The second and third incidents came in the spring of 1970, during Trevor Thomas’s first term as Vice-Chancellor. On 3o January there were protests against the proposed attendance at the Guild Dinner and Ball of Lord Salisbury, the University Chancellor, who was denounced by the Socialist Society as a supporter ofthe white minority regimes in South Africa and Southern Rhodesia. About 200 students mounted a ‘sit-in’ at the Students’ Union, and Lord Salisbury, while vigorously denying the opinions attributed to him, decided not to attend.

A few days later the protesters managed to force the resignation of the Guild Executive, thus paralysing the normal machinery of Guild government. More than a month went by before fresh elections could be held, and in the meantime the way was open for a minority group to take control through the spurious democracy of ‘mass meetings’.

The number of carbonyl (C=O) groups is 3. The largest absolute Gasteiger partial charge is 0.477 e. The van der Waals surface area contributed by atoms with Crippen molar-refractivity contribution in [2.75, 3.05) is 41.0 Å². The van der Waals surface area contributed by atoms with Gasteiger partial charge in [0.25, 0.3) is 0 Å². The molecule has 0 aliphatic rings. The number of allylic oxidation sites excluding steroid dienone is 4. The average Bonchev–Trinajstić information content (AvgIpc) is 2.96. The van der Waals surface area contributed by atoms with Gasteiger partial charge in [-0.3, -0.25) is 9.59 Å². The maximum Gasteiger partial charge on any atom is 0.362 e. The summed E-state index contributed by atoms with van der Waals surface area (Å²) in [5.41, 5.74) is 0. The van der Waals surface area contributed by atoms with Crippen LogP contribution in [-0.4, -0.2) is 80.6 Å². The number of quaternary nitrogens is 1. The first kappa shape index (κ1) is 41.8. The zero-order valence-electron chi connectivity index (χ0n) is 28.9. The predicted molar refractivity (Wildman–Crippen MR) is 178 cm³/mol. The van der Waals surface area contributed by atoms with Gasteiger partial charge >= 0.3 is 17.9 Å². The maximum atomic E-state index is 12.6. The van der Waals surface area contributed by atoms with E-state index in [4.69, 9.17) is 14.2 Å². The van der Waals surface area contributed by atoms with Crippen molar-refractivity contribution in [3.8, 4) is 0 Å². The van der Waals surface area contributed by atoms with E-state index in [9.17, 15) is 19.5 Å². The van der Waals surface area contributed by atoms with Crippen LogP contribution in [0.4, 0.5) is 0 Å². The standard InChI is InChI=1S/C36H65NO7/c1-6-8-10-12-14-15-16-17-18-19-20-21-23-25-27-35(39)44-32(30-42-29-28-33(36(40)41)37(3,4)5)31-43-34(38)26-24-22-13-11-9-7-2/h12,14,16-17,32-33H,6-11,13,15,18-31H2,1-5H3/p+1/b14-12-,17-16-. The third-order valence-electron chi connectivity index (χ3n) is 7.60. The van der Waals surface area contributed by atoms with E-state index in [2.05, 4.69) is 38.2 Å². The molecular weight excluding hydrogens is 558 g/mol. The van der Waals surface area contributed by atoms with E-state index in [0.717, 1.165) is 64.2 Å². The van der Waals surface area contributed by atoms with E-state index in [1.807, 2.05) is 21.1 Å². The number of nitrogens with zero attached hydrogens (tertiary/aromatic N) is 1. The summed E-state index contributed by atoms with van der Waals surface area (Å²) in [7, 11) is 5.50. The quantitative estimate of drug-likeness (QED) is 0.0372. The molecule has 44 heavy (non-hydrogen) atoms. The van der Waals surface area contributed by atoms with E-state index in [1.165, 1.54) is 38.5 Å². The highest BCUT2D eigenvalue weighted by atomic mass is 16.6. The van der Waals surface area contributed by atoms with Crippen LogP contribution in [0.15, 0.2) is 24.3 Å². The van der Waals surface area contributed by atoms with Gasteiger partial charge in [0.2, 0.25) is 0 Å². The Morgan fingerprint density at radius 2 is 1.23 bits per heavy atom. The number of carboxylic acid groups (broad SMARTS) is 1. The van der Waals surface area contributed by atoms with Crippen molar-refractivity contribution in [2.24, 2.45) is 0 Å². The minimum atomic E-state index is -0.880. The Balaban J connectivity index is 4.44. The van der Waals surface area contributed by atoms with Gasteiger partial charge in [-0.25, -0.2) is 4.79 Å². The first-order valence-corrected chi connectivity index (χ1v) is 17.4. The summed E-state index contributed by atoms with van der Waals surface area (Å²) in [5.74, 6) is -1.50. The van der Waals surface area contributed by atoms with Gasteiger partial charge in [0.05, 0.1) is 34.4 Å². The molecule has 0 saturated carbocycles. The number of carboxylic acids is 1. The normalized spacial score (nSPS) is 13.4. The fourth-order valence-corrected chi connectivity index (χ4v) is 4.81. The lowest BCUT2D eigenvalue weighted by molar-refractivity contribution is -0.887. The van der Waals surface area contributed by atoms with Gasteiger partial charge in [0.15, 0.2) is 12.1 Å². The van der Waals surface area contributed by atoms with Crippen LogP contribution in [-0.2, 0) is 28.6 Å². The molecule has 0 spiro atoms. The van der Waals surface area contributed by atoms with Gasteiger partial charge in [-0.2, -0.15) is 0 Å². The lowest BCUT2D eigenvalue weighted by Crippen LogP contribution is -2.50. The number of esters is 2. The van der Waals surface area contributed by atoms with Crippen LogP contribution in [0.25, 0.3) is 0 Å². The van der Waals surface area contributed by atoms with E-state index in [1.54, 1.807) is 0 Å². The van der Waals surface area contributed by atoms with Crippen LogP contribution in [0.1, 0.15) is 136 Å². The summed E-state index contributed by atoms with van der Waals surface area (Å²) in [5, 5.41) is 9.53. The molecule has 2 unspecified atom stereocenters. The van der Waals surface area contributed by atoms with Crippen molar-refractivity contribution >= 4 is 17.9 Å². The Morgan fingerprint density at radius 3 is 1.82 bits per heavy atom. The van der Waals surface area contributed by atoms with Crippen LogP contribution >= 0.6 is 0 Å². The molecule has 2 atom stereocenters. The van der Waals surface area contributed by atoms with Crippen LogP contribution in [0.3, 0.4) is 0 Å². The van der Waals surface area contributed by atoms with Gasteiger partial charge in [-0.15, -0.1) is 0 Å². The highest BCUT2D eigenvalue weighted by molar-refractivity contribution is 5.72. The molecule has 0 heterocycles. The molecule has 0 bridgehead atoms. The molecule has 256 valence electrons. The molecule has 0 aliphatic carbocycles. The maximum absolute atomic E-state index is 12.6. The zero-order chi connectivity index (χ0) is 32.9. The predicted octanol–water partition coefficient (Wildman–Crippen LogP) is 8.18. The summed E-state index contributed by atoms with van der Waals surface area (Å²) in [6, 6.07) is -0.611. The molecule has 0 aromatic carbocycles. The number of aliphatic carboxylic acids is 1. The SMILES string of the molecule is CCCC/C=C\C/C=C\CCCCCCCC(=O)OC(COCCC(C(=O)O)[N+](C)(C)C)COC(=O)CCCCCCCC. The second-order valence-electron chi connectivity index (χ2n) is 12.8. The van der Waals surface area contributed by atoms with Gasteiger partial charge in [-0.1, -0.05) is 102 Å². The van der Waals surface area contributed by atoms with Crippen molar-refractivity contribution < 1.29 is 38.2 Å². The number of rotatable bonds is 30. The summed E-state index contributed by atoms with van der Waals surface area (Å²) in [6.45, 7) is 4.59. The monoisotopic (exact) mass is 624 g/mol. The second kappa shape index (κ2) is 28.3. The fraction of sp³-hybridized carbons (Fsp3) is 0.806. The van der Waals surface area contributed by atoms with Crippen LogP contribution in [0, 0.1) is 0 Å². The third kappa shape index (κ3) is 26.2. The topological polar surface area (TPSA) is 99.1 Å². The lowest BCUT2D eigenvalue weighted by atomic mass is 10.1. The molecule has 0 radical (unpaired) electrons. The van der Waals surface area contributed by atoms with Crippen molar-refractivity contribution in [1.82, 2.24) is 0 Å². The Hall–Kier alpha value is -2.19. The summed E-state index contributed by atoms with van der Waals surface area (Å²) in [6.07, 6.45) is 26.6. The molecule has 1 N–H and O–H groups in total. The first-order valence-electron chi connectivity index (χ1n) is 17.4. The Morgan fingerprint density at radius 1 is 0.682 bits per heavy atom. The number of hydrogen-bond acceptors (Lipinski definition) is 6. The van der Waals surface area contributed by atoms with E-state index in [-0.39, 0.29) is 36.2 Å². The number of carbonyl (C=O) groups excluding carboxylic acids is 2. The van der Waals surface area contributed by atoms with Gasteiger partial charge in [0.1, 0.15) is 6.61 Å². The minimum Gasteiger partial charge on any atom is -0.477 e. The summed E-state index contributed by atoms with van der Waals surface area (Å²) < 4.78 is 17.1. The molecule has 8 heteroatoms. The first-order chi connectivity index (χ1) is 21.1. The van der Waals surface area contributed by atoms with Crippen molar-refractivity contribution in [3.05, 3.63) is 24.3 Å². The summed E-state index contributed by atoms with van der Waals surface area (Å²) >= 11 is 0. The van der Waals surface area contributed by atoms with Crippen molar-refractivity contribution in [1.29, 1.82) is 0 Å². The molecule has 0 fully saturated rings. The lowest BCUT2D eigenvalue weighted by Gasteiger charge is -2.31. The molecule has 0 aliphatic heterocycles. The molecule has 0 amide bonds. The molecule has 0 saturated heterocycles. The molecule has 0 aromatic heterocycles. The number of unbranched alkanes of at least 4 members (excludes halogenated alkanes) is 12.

The climax came when on the afternoon of  9 March 1970, about 300 students occupied the Senate House, barred the doors, hoisted the red flag, and announced that they intended to prevent the functioning of the university administration’ until such time as the University authorities showed ‘a genuine willingness’ to accede to their demands. To this end they refused admission to all the administrative staff, including the Vice-Chancellor and the Registrar, the latter being forcibly prevented from entering. On the first day a considerable body of students opposed to the ‘sit-in’ demonstrated outside the Senate House, and called on the occupants to leave, but they failed in an attempt to force an entry into the building.

By this time Lord Salisbury was no longer the only subject of complaint: there were allegations also of University participation in preparations for chemical and biological warfare; of University investments in South Africa; and secret University files on the political views of staff and students. At a meeting in the Students’ Union shortly before the ‘sit-in’, the Vice-Chancellor had dealt at some length with these issues, and the University Treasurer (Mr H B Chrimes) had also spoken, but these statements had been rejected by the militant leaders as unsatisfactory.